1. Total distance of route?
2. How long did it take to complete? Were you going fast or travelling leisurely?
It can be done in a day, but that’s not much fun. Some of us stayed over in a farmhouse between Caledon and Greyton and others in a cottage in Hermanus. We rode leisurely, but didn’t dawdle either.
3. Why are you recommending this route? What’s special about it?
It’s scenic, not challenging and offers plenty of eating and accommodation options.
4. Please tell us how the route runs
Hermanus > Stanford > Baardskeerdersbos > Elim > Black Oystercatcher winery > Join the R43, but ride it for just under 2km. You’ll then find another gravel road that continues in a south-easterly direction towards L’Agulhas. You can go all the way to the southernmost tip of Africa or just use this little detour to drive less of the (tarred) R43. Now head for Bredasdorp. Take the R317 north to Klipdale > Rietpoel > Jongensklip > cross over the N2 > Greyton > Genadendal > (don’t take the R406, but the road to its west) > Caledon > R320 through the wonderful Hemel-en-Aarde Valley > Hermanus.
5. Which types of motorcycles is this route best suited to?
Adventure bikes and (road-worthy) scramblers. Commuter bikes like the Suzuki 650 V-Strom, Kawasaki Versys and BMW F 800 R should cope in the dry. Between Bredasdorp and Jongensklip we had buckets of rain that made the dirt roads as slippery as a cow pat. That’s when you want the knobbliest tyres on earth.
6. Please name significant points of interest along the way.
Almost too numerous to mention. Greyton is supposed to be foodie heaven, but we must have missed the Michelin Star joints. We had dinner and coffee at Searle’s Trading Post (028 254 9550) in Greyton, which was fine. The Oak & Vigne (028 254 9037) also serve decent meals.
7. Are there petrol stations or motorcycle repair shops along the way?
You’re never far from civilization, so filling up shouldn’t be an issue. You can find fuel stations in Hermanus, Stanford, Struisbaai, Bredasdorp, Napier, Riviersonderend, Greyton and Caledon. Helderberg Yamaha is located in Somerset West at Shop 2, Urtel Crescent, The Triangle, Somerset Mall, tel: 021 850 0080, email@example.com, GPS coordinates: -34.082971, 18.819894. It’s 77 km from Hermanus. Donford BMW Motorrad is on the corner of the R44 and Webers Valley Road, Stellenbosch Square, Stellenbosch, tel. 021 888 4200.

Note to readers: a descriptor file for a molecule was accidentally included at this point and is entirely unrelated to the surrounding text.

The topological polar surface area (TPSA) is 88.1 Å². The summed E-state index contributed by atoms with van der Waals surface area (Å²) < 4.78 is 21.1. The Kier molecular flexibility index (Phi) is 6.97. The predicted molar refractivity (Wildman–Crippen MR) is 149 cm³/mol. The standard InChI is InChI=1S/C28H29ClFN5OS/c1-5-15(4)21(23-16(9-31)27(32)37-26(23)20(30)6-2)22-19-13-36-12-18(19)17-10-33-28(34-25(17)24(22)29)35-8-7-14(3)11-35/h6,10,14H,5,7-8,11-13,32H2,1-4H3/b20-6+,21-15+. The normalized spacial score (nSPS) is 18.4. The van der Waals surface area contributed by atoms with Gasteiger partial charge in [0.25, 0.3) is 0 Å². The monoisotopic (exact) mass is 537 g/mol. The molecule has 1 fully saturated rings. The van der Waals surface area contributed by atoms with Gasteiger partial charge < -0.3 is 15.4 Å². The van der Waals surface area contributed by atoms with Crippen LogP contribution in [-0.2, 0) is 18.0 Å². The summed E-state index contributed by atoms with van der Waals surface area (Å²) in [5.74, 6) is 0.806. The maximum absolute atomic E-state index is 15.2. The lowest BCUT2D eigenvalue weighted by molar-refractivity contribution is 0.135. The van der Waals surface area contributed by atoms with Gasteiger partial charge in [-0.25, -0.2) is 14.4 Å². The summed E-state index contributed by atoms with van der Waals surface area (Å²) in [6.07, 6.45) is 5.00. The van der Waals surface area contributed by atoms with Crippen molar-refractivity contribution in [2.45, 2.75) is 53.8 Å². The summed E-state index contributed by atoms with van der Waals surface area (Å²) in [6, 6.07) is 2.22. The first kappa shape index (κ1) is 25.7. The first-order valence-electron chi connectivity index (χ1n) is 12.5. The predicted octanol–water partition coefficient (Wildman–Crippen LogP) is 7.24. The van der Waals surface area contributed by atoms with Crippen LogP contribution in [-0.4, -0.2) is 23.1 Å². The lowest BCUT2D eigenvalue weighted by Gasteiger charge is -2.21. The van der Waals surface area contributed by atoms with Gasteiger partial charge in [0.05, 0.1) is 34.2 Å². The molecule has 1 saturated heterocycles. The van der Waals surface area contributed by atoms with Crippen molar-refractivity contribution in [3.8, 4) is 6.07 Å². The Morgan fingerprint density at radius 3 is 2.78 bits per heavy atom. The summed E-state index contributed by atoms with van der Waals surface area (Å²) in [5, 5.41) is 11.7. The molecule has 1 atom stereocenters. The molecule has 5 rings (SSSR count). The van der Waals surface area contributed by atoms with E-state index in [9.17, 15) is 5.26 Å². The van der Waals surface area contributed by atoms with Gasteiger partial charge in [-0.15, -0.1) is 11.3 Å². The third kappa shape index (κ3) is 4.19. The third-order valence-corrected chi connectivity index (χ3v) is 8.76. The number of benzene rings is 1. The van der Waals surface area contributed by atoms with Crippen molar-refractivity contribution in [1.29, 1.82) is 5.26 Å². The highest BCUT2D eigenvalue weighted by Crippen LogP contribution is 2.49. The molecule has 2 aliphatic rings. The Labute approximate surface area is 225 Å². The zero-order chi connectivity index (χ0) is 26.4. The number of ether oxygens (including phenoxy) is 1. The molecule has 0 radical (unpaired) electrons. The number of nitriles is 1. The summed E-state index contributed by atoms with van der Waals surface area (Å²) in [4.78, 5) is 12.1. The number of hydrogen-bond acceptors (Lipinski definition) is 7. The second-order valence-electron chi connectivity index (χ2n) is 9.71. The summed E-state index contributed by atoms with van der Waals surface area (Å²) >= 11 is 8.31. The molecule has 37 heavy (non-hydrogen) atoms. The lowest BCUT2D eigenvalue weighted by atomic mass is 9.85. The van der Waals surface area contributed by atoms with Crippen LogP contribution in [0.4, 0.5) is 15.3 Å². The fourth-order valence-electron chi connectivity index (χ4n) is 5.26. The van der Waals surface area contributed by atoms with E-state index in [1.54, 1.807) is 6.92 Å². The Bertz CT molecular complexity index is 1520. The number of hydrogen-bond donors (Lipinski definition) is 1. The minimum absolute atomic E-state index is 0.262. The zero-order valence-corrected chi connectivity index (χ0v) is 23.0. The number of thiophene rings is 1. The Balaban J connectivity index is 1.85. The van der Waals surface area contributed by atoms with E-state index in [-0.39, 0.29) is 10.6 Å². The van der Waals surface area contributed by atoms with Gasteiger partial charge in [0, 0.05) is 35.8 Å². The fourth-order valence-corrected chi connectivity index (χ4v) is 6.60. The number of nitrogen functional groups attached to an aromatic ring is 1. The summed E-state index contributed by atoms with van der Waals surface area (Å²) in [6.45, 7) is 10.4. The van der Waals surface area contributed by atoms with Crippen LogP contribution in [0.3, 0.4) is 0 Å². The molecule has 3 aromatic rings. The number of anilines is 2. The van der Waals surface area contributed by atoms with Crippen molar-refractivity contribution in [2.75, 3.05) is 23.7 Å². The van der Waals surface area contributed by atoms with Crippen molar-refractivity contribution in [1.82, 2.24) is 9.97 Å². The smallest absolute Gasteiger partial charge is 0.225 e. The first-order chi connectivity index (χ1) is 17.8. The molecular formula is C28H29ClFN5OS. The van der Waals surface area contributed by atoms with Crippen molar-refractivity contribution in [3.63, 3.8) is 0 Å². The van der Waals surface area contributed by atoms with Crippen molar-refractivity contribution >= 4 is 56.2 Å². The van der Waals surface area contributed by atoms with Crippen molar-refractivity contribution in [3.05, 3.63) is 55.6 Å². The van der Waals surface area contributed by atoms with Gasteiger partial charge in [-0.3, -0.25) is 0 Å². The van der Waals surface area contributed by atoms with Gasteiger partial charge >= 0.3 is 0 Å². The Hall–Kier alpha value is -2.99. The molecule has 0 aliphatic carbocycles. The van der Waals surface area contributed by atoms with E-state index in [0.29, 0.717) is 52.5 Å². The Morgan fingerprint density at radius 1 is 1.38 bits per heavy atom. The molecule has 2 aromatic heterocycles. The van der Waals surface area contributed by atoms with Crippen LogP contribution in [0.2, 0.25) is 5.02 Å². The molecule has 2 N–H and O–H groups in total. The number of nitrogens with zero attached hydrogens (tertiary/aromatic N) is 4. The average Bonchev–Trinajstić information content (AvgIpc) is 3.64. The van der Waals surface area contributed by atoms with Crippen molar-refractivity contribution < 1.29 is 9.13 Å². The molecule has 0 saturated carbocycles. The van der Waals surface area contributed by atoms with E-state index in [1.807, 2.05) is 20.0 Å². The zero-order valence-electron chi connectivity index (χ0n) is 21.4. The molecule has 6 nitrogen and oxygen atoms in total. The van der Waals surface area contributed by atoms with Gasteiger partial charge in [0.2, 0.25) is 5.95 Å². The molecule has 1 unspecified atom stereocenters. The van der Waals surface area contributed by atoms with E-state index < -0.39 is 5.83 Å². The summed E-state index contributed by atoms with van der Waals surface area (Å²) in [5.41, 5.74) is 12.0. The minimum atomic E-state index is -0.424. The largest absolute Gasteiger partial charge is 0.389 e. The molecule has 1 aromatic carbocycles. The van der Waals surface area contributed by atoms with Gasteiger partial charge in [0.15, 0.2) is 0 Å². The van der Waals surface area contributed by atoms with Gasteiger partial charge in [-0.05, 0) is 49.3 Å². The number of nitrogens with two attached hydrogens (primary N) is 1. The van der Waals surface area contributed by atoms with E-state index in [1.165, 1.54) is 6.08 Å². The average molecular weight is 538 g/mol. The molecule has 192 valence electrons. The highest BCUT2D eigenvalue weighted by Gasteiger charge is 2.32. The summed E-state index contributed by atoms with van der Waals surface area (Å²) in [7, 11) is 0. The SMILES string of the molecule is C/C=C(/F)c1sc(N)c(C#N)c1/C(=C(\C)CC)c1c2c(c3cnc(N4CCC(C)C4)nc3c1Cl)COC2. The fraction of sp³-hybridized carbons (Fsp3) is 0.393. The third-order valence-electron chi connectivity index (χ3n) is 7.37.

8. Are there any dangers along the route?
The dirt roads can be treacherous when mixed with the kind of rain that makes the farmers smile ear to ear. Apart from that, it’s a very safe route, in my opinion. Be careful of roadworks in the Hemel-en-Aarde Valley.
9. What did the trip cost in fuel, meals and accommodation?
We had the women (and Justus) with us, so we didn’t rough it. The seven of us rented a farmhouse near Caledon at R1 600 per night. The GS used about 20 litres over approximately 300 km. So the fuel bill (per bike) was R250.
10. Did you use any special gear?
No. This is a very gentle area – the opposite of crossing Namibia or Africa. No special gear required.
11. Any must-do activities on the route?
I don’t care much for Greyton, but chicks dig it.
12. Did anything funny happen that you’d like to share?
Our video rider, Stuntman Philip, happened to us. He’s an entertaining young man who makes no sense whatsoever first thing in the morning, as if he’s tripping on mushrooms. The only way to get him out of bed is to convince him he’s on a Voortrekker camp. A few months later Philip was promoted to sales manager at Donford Motorrad BMW in Stellenbosch, so he can probably string a sentence together after 8:00 in the morning.
13. Do you have any other comments or advice about the route?
A little rain is okay, but heavy rains turn some of the roads into a test for man and… well, just for man.
14. Are there any doctors or hospitals in the area that you know of?
Hermanus MediClinic (with 24-hour emergency centre), Hospital Street, Hermanus, tel: 28 313 0168, GPS coordinates: 34° 25′ 22.58” S, 19° 13′ 35.40” E. Dr Paul Mostert, 5 Victoria Street, Caledon, tel: 028 2121096
Route by Philip Malan and Justus Visagie. Pictures by Desmond Louw. Ridden June 2017